Cilia — Tiny, hair-like projections from a cell. Within the respiratory tract, the cilia act to move mucus along, in an effort to continually flush out and clean the respiratory tract.
Sinus — An air-filled cavity.
Gale Encyclopedia of Medicine. Copyright 2008 The Gale Group, Inc. All rights reserved.


inflammation of one or more of the paranasal sinuses, often occurring during an upper respiratory tract infection when infection in the nose spreads to the sinuses (sometimes encouraged by excessively strong blowing of the nose). It also may be a complication of tooth infection, allergy, or certain infectious diseases, such as pneumonia and measles. There are many other causes, including air pollution, diving and underwater swimming, sudden extremes of temperature, and structural defects of the nose that interfere with breathing, such as deviated septum.

As the mucous membranes of the sinus become inflamed and swollen, the openings that lead from each sinus into the nasal passages become partially or wholly blocked. The mucus that accumulates in the sealed-off sinus causes pressure on the sinus walls, resulting in discomfort, fever, pain, and difficult breathing.
Symptoms. The common symptoms of sinusitis are headache, usually located near the sinuses most involved, and nasal discharge. These may be accompanied by a slight rise in temperature, dizziness, and a general feeling of weakness and discomfort.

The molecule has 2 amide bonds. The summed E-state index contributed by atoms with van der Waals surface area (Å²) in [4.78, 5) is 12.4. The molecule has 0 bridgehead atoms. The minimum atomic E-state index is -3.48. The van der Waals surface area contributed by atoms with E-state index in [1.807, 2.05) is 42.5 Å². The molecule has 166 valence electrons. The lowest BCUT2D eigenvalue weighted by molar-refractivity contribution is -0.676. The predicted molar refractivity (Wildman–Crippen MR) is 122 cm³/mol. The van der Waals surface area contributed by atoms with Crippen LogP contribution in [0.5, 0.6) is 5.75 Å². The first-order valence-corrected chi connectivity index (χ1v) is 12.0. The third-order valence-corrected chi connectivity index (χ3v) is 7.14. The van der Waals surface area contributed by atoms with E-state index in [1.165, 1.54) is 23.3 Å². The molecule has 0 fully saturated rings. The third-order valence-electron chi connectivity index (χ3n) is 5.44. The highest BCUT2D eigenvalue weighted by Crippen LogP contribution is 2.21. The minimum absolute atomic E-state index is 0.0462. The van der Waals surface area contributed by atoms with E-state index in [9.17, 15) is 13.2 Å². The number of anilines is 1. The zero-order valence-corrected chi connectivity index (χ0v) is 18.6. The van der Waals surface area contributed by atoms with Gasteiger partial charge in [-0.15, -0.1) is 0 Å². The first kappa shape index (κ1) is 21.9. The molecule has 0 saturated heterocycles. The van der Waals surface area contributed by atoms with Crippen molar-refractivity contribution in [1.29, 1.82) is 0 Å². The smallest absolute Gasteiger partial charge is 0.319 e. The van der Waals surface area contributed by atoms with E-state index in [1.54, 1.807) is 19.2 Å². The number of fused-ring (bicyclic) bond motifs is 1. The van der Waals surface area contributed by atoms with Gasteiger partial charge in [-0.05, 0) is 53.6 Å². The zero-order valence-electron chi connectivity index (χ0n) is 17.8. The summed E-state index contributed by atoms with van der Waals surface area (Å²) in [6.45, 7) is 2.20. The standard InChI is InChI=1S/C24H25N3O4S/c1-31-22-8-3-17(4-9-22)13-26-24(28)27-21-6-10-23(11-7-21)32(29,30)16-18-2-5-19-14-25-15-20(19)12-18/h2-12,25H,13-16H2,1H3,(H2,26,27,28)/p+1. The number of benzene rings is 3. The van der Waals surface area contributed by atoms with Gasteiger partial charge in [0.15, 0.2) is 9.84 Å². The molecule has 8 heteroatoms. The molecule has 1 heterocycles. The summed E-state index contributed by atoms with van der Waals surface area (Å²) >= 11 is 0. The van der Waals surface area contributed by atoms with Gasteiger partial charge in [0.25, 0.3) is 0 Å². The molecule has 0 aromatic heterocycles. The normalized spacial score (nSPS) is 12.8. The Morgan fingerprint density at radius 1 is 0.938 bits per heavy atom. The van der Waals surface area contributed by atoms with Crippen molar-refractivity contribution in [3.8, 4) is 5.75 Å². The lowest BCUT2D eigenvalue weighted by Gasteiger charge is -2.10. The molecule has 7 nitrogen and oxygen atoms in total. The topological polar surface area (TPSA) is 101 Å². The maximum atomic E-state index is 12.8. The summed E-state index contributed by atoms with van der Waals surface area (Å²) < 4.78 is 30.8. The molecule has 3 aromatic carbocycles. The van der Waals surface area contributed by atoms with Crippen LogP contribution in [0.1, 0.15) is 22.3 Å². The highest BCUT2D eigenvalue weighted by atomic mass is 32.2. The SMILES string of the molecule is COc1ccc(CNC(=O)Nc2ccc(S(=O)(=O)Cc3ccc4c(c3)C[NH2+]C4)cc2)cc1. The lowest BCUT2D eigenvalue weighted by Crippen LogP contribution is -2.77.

When sinusitis is suspected as the cause of such symptoms, the health care provider may use a light to evaluate the patency of the sinuses. A bright light is held against the forehead and cheeks to determine the amount of light transmitted through the sinuses in these areas. If a sinus is filled with fluid and inflamed it will transmit little or no light. Radiologic tests also are used to confirm a diagnosis of sinusitis and to locate the extent of involvement. Specialized techniques such as multiple x-ray exposures (polytomography) and computed tomography are sometimes used to pinpoint the nature and scope of a sinus disorder.

The American Academy of Pediatrics has developed clinical practice guidelines called Management of Sinusitis, applicable for anyone up to age 21. They note that imaging studies are not necessary to confirm a diagnosis of clinical sinusitis in children younger than age 6. They further recommend that CT scans be used only for those patients in whom surgery is a likely management strategy.
Treatment. Acute sinusitis usually responds to antibiotic therapy and increased drainage from the sinuses through the use of decongestants, which are applied locally in the form of nosedrops and also taken systemically. Inhalation of steam or warm moisturized air and local applications of heat encourage drainage and help relieve discomfort. Because of the severe pain associated with inflamed and swollen sinus membranes, potent analgesics may be needed for the first few days to provide relief and permit rest.